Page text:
It was 70 years ago—on June 6, 1946—that the original NBA team owners met in New York City and changed the history of American pro basketball, establishing two divisions with 11 teams total. The organization they founded (then called the Basketball Association of America) was the product of their professional interest in filling arenas, according to the NBA Encyclopedia, not in the sport itself. After all, many of them owned the venues too. The first season would begin that autumn.
The BAA wasn’t the first basketball league to be formed, and it had competition in the form of the National Basketball League. But NBL games tended to take place in small venues, as described by Michael Schumacher’s Mr. Basketball, and the league wasn’t really successful as a big business. Even though the BAA founders weren’t the biggest hoops fans in the world, they knew how to make the league a success. So it’s perhaps no surprise that, though the BAA and NBL merged in 1949 to become the National Basketball Association, the NBA still counts that 1946 day as its founding date.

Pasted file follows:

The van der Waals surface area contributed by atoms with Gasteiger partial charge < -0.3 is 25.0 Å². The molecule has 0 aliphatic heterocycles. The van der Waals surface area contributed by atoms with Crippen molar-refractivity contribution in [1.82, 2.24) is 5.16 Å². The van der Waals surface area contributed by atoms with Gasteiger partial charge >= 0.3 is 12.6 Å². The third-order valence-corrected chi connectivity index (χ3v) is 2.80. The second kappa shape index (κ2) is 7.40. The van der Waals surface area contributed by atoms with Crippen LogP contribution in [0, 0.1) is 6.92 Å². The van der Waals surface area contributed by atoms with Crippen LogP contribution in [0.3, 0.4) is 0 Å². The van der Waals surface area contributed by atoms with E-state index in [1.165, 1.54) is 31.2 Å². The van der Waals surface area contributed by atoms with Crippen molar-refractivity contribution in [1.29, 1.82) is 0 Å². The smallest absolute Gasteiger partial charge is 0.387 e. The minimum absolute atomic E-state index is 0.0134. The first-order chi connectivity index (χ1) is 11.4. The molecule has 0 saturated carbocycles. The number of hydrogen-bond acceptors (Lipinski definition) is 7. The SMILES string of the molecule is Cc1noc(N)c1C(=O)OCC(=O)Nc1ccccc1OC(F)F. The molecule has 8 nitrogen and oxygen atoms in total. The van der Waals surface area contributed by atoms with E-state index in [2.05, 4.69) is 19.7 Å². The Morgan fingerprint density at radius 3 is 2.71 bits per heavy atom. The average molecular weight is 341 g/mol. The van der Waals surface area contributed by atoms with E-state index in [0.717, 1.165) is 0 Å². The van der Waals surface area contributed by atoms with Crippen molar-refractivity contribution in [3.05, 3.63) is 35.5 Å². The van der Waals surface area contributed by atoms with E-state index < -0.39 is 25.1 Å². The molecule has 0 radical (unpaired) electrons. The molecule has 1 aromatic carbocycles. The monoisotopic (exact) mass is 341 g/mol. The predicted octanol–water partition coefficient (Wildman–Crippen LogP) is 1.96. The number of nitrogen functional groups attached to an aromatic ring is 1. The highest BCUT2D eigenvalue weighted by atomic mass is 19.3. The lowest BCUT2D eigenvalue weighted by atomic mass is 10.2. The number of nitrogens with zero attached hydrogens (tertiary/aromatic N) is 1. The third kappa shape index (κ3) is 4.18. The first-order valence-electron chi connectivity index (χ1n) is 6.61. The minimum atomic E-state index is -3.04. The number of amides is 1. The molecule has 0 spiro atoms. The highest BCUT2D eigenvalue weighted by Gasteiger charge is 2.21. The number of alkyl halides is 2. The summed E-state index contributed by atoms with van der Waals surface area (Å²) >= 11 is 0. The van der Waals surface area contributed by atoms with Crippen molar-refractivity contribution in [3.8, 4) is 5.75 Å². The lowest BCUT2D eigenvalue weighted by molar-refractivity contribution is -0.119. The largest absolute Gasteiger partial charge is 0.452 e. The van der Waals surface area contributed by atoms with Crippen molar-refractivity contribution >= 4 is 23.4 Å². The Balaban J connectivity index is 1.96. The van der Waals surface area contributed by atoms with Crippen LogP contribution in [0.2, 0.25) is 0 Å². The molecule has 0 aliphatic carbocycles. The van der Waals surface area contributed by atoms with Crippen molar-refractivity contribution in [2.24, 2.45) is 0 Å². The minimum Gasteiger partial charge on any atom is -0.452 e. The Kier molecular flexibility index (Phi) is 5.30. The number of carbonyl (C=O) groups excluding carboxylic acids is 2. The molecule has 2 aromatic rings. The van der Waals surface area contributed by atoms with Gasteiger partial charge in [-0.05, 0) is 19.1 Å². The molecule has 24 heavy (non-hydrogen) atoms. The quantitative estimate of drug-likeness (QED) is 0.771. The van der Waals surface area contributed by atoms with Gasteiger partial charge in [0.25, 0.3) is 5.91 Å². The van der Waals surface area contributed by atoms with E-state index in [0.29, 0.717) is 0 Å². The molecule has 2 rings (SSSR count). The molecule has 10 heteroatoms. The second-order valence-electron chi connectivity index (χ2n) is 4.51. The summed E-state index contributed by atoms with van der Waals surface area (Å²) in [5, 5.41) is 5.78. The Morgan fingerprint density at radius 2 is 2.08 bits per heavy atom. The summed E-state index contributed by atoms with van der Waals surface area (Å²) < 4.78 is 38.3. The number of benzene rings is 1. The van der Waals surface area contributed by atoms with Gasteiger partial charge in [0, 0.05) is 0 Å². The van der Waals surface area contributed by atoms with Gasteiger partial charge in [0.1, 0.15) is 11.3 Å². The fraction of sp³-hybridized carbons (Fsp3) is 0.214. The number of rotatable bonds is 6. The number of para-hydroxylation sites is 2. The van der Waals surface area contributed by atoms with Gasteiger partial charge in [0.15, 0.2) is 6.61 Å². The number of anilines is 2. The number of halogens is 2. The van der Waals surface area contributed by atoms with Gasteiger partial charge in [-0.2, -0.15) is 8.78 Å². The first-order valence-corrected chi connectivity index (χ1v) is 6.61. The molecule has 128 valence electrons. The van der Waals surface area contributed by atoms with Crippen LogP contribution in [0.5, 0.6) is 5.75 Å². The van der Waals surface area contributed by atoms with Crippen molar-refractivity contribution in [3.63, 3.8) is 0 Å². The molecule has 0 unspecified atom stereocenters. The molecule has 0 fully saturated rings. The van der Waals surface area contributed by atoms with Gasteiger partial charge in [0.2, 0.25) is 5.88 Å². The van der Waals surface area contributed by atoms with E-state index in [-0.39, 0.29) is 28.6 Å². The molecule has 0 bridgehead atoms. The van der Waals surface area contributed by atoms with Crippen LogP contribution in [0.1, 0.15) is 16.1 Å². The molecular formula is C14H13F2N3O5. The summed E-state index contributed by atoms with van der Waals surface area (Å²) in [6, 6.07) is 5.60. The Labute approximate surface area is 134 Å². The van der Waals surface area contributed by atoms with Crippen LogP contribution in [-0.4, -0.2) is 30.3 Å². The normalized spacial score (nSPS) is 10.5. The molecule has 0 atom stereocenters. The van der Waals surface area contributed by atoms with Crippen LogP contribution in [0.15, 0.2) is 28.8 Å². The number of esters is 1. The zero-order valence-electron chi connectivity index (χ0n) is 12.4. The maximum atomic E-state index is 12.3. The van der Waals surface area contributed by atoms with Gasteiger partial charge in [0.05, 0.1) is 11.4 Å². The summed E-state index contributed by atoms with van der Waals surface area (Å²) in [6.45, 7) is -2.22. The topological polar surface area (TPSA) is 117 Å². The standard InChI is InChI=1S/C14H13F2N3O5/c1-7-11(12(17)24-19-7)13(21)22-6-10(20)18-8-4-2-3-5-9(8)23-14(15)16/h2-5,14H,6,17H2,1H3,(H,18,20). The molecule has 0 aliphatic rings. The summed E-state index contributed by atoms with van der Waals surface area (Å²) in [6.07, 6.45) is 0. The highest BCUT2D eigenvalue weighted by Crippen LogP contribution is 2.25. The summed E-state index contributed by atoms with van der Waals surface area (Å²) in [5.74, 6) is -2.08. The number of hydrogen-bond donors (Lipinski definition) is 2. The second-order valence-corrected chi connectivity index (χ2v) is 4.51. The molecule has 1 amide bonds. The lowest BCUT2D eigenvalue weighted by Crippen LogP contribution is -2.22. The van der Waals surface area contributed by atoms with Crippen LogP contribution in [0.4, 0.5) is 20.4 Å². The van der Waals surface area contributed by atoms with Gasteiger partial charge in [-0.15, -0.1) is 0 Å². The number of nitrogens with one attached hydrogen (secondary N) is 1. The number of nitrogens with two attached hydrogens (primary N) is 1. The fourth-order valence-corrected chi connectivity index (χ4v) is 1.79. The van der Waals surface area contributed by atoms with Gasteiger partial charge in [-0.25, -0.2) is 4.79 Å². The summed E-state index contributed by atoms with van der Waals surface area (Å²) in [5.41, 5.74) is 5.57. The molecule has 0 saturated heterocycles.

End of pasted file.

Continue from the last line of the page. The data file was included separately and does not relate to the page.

TIME reported in 1949 that “pro basketball is gradually taking on a big-league glow. The Basketball Association of America is a twelve-city circuit, playing to enthusiastic crowds from Manhattan’s Madison Square Garden to St. Louis’ Arena. Its stars get paid as much as $17,500 for a 20-week season.”